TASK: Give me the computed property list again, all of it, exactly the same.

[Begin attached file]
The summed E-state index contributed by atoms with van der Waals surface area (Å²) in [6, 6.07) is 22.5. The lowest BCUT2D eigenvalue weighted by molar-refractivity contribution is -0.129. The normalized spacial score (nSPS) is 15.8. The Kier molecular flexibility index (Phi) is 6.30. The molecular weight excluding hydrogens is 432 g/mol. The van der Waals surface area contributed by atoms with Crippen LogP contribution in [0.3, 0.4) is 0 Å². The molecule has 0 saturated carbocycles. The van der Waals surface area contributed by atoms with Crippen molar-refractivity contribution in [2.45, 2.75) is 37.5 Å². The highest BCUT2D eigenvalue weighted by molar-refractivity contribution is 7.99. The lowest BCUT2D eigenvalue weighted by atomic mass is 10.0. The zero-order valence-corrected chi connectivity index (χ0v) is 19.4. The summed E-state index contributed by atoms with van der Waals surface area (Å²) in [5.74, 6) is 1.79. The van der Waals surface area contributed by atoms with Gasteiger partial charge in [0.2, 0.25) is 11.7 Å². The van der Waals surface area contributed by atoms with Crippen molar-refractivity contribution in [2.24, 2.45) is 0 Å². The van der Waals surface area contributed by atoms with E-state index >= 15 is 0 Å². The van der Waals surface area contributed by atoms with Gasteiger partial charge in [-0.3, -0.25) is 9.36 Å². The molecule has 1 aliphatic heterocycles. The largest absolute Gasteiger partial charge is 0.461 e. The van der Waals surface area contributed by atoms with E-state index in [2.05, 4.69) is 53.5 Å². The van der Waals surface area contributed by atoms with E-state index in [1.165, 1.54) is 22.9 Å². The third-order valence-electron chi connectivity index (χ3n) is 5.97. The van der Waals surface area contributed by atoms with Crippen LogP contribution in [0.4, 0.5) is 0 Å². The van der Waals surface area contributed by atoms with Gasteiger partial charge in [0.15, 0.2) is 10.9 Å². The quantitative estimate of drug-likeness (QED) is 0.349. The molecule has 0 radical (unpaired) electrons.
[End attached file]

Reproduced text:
The summed E-state index contributed by atoms with van der Waals surface area (Å²) in [6, 6.07) is 22.5. The lowest BCUT2D eigenvalue weighted by molar-refractivity contribution is -0.129. The normalized spacial score (nSPS) is 15.8. The Kier molecular flexibility index (Phi) is 6.30. The molecular weight excluding hydrogens is 432 g/mol. The van der Waals surface area contributed by atoms with Crippen LogP contribution in [0.3, 0.4) is 0 Å². The molecule has 0 saturated carbocycles. The van der Waals surface area contributed by atoms with Crippen molar-refractivity contribution in [2.45, 2.75) is 37.5 Å². The highest BCUT2D eigenvalue weighted by molar-refractivity contribution is 7.99. The lowest BCUT2D eigenvalue weighted by atomic mass is 10.0. The zero-order valence-corrected chi connectivity index (χ0v) is 19.4. The summed E-state index contributed by atoms with van der Waals surface area (Å²) in [5.74, 6) is 1.79. The van der Waals surface area contributed by atoms with Gasteiger partial charge in [0.2, 0.25) is 11.7 Å². The van der Waals surface area contributed by atoms with Crippen molar-refractivity contribution in [2.24, 2.45) is 0 Å². The van der Waals surface area contributed by atoms with E-state index >= 15 is 0 Å². The van der Waals surface area contributed by atoms with Gasteiger partial charge in [-0.3, -0.25) is 9.36 Å². The molecule has 1 aliphatic heterocycles. The largest absolute Gasteiger partial charge is 0.461 e. The van der Waals surface area contributed by atoms with E-state index in [2.05, 4.69) is 53.5 Å². The van der Waals surface area contributed by atoms with E-state index in [1.165, 1.54) is 22.9 Å². The third-order valence-electron chi connectivity index (χ3n) is 5.97. The van der Waals surface area contributed by atoms with Crippen LogP contribution in [0.4, 0.5) is 0 Å². The van der Waals surface area contributed by atoms with Gasteiger partial charge in [0.15, 0.2) is 10.9 Å². The quantitative estimate of drug-likeness (QED) is 0.349. The molecule has 0 radical (unpaired) electrons.